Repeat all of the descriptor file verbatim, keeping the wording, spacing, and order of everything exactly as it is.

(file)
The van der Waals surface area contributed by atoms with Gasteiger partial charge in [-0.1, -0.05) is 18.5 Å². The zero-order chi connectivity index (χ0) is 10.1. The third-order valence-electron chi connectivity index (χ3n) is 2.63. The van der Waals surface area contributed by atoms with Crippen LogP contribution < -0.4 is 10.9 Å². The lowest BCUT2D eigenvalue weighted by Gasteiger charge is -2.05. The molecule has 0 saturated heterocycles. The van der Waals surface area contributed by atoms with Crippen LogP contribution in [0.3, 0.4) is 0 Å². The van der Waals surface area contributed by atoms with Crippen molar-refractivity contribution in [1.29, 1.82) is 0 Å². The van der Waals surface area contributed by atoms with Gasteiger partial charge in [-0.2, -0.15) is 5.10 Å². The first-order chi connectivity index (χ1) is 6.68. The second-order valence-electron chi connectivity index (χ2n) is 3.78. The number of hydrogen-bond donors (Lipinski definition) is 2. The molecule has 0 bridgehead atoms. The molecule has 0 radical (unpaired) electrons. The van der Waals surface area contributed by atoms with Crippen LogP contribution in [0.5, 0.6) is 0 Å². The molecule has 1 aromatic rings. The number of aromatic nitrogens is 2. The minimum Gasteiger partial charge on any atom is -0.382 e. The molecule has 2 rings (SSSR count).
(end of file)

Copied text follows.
The van der Waals surface area contributed by atoms with Gasteiger partial charge in [-0.1, -0.05) is 18.5 Å². The zero-order chi connectivity index (χ0) is 10.1. The third-order valence-electron chi connectivity index (χ3n) is 2.63. The van der Waals surface area contributed by atoms with Crippen LogP contribution < -0.4 is 10.9 Å². The lowest BCUT2D eigenvalue weighted by Gasteiger charge is -2.05. The molecule has 0 saturated heterocycles. The van der Waals surface area contributed by atoms with Crippen LogP contribution in [0.3, 0.4) is 0 Å². The van der Waals surface area contributed by atoms with Crippen molar-refractivity contribution in [1.29, 1.82) is 0 Å². The van der Waals surface area contributed by atoms with Gasteiger partial charge in [-0.2, -0.15) is 5.10 Å². The first-order chi connectivity index (χ1) is 6.68. The second-order valence-electron chi connectivity index (χ2n) is 3.78. The number of hydrogen-bond donors (Lipinski definition) is 2. The molecule has 0 bridgehead atoms. The molecule has 0 radical (unpaired) electrons. The van der Waals surface area contributed by atoms with Crippen LogP contribution in [0.5, 0.6) is 0 Å². The molecule has 1 aromatic rings. The number of aromatic nitrogens is 2. The minimum Gasteiger partial charge on any atom is -0.382 e. The molecule has 2 rings (SSSR count).